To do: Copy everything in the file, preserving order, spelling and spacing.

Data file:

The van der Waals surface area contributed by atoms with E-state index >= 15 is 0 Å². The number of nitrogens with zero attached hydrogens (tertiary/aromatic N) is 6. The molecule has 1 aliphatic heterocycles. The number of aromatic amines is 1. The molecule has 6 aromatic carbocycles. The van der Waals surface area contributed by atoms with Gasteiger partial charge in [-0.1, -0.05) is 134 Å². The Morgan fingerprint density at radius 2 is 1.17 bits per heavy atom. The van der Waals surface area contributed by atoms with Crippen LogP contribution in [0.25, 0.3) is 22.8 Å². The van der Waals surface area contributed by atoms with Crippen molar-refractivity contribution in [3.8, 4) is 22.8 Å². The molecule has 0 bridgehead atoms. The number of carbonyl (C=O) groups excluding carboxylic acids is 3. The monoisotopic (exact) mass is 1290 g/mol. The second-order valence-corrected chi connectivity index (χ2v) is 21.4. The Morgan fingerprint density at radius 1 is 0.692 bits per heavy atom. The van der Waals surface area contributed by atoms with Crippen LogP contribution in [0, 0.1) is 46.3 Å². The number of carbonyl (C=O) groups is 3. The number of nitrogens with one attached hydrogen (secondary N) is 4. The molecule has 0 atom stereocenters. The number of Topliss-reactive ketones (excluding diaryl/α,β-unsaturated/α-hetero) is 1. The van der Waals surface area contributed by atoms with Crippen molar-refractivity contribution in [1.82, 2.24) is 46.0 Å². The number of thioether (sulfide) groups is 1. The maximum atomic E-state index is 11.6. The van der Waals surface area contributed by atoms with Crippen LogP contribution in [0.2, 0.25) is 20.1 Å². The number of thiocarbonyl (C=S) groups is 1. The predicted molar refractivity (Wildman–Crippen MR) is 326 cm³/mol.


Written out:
The van der Waals surface area contributed by atoms with E-state index >= 15 is 0 Å². The number of nitrogens with zero attached hydrogens (tertiary/aromatic N) is 6. The molecule has 1 aliphatic heterocycles. The number of aromatic amines is 1. The molecule has 6 aromatic carbocycles. The van der Waals surface area contributed by atoms with Gasteiger partial charge in [-0.1, -0.05) is 134 Å². The Morgan fingerprint density at radius 2 is 1.17 bits per heavy atom. The van der Waals surface area contributed by atoms with Crippen LogP contribution in [0.25, 0.3) is 22.8 Å². The van der Waals surface area contributed by atoms with Crippen molar-refractivity contribution in [3.8, 4) is 22.8 Å². The molecule has 0 bridgehead atoms. The number of carbonyl (C=O) groups excluding carboxylic acids is 3. The monoisotopic (exact) mass is 1290 g/mol. The second-order valence-corrected chi connectivity index (χ2v) is 21.4. The Morgan fingerprint density at radius 1 is 0.692 bits per heavy atom. The van der Waals surface area contributed by atoms with Crippen LogP contribution in [0, 0.1) is 46.3 Å². The number of carbonyl (C=O) groups is 3. The number of nitrogens with one attached hydrogen (secondary N) is 4. The molecule has 0 atom stereocenters. The number of Topliss-reactive ketones (excluding diaryl/α,β-unsaturated/α-hetero) is 1. The van der Waals surface area contributed by atoms with Crippen molar-refractivity contribution in [1.82, 2.24) is 46.0 Å². The number of thioether (sulfide) groups is 1. The maximum atomic E-state index is 11.6. The van der Waals surface area contributed by atoms with Crippen LogP contribution in [0.2, 0.25) is 20.1 Å². The number of thiocarbonyl (C=S) groups is 1. The predicted molar refractivity (Wildman–Crippen MR) is 326 cm³/mol.